It Is Rocket Science

Breakthrough propulsion physics just sounds too cool to be true. At the moment it involves taking some far out ideas from science fiction and trying to come up with some real engineering solutions.

The earth is eventually going to die and our only real chance is space travel between the stars to our closest habitable neighbours. The shortest time that this could take using conventional rocket technology is longer than humans have been on the planet so obviously we need to start having ideas however crazy they sound to us today.

Another slightly terrifying thing to consider is that using the most advanced space rockets we have today we'd need the energy of our entire sun to get where we're going! The distances are unimaginable except for the science fiction writers who routinely place their stories in interstellar space with travel between the stars commonplace and technology outlandish.

Relativistic space travel, warp drive, faster than light spaceships, that's what Marc Millis thinks about every day. He also uses the super cool phrase 'undiscovered physics' to describe what he does. As founder and driving force of the Tau Zero Foundation and NASA rocket scientist Millis is the public face of current thinking about travel to distant stars. He spends his time applying real world maths skills to the most outrageous and implausible dreams of educators, writers, thinkers, scientists and artists.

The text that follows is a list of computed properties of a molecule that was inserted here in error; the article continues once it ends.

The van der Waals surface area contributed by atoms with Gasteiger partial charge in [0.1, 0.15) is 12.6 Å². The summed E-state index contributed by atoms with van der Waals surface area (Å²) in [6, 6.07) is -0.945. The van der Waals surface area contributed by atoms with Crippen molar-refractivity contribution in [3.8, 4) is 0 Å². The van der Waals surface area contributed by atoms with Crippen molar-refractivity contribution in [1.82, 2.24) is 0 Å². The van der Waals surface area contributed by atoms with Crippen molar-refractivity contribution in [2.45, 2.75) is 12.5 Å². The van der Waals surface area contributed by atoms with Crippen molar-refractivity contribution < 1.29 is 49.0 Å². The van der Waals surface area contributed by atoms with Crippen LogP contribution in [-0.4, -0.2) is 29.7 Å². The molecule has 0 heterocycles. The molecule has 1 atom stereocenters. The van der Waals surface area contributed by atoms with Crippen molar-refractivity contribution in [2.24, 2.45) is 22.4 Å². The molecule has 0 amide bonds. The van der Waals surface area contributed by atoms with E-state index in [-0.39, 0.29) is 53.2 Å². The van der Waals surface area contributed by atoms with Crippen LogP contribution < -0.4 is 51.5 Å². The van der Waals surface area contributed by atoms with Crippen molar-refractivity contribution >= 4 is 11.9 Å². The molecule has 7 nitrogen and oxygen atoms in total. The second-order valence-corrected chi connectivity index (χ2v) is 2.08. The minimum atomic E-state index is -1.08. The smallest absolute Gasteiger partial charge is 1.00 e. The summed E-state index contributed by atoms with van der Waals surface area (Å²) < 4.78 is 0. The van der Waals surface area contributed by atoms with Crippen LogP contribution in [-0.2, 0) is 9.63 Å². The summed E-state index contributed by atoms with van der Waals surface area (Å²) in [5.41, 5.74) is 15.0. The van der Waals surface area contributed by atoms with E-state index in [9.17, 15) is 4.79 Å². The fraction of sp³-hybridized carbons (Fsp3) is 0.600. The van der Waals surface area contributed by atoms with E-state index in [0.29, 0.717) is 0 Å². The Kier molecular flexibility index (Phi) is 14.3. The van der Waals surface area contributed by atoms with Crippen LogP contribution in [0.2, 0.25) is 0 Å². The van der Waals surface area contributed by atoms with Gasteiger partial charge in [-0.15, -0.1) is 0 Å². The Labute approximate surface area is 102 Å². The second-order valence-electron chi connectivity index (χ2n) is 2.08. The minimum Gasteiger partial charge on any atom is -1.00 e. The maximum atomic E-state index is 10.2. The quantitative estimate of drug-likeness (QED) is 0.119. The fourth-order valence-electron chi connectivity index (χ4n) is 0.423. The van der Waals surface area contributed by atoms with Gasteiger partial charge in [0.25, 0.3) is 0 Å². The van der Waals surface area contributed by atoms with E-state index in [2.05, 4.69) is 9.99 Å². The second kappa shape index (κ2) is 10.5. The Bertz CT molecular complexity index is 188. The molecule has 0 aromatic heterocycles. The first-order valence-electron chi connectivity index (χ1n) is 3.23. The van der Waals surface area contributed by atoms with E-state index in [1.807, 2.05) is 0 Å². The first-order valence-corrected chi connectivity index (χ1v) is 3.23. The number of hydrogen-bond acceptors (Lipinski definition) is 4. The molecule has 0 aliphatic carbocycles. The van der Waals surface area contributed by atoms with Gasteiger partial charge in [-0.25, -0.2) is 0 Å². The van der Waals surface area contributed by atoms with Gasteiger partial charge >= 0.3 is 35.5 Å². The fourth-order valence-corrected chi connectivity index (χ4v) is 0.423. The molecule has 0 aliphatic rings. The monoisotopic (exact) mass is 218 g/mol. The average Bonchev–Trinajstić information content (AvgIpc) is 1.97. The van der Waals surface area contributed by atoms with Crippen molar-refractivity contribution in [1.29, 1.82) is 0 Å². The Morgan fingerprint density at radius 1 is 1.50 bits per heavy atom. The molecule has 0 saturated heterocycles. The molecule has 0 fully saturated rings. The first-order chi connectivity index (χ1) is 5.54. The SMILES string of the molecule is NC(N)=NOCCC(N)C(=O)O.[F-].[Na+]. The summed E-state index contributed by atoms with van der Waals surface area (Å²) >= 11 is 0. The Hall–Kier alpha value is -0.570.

A constant refrain is that conventional physics is going to be no use in this scenario. There are basically 2 options, either we come up with some way of moving spaceships at close to light speed by using any number of wacky solutions or we start seriously thinking about colony ships and sending out a human society in a fleet of ships that can survive for thousands of years. Both this scenarios throw up some mind-boggling questions. Just how many would people would we need for a self sustaining colony - 500? 5,000? 50,000? What about life support, governance energy? They may seem like obscure and distant concerns today but could ensure the future of mankind tomorrow.

Marc Millis will be at TEDx Brussels on December 6